Since being repurposed as a moving mural, it has been displayed in the US, Canada and in Europe. Feizi says that although Iranian diaspora groups were initially skeptical of its use to promote LGBTQ+ rights, “they’ve been coming to see it, and most of them agree that using it as a vehicle of protest is a novel idea, a good way to get attention for people in Iran.”

At the OFF, it did a much better job of that than the motley gathering of Oslo-based Iranian dissidents who assemble regularly in front of the Norwegian parliament to chant slogans calling for the downfall of the regime in Tehran. They hadn’t got the memo about creative dissent.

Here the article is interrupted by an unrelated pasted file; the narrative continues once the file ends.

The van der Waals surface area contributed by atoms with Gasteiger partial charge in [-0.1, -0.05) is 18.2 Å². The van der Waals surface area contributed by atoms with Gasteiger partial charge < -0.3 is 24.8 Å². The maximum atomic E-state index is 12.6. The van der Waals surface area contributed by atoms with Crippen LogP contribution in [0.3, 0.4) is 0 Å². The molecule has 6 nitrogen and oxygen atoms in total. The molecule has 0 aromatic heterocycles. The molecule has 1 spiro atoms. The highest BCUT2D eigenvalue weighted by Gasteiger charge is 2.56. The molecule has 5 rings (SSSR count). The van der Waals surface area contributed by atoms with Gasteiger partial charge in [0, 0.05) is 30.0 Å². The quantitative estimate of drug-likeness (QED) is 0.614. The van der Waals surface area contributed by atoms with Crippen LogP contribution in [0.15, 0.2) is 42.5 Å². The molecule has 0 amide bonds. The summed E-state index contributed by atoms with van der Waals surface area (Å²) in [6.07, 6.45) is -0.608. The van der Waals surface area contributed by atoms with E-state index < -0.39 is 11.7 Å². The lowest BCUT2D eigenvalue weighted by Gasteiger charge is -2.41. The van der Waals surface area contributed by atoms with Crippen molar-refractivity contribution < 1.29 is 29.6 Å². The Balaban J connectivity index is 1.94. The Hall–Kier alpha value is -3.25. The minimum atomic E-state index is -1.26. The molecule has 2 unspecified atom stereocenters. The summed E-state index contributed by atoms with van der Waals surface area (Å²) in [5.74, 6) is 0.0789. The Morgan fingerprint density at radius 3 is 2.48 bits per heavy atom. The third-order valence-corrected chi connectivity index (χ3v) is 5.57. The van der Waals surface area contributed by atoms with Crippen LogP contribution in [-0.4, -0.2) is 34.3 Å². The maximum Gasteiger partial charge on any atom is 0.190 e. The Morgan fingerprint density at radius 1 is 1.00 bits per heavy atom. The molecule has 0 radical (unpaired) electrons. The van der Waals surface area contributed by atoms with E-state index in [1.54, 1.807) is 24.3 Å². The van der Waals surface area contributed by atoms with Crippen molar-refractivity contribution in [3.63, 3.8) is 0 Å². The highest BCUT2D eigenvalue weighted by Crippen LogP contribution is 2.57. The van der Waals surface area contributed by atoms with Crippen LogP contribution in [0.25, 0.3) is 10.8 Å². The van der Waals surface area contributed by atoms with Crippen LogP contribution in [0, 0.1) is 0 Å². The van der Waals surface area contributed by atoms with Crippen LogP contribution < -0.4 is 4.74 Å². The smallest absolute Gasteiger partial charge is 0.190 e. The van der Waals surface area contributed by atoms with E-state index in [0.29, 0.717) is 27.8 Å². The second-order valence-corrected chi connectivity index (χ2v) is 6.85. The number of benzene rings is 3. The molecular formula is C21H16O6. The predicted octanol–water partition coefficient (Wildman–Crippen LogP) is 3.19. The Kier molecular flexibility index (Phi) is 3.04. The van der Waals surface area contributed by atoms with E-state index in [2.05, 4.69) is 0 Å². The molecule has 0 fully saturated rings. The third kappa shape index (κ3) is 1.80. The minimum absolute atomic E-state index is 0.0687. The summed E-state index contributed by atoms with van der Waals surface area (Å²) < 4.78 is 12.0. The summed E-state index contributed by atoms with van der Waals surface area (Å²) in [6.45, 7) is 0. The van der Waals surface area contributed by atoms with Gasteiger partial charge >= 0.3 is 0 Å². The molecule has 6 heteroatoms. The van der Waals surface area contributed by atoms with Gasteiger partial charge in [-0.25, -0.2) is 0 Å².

More From Other Writers at Bloomberg Opinion:

How Australia May Finally Redress Centuries of Injustice: David Fickling

Biden Is Missing an Opportunity to Put Pressure on Iran: Bobby Ghosh

Is Breaking Up Russia the Only Way to End Its Imperialism?: Leonid Bershidsky

This column does not necessarily reflect the opinion of the editorial board or Bloomberg LP and its owners.

Bobby Ghosh is a Bloomberg Opinion columnist covering foreign affairs. Previously, he was editor in chief at Hindustan Times, managing editor at Quartz and international editor at Time.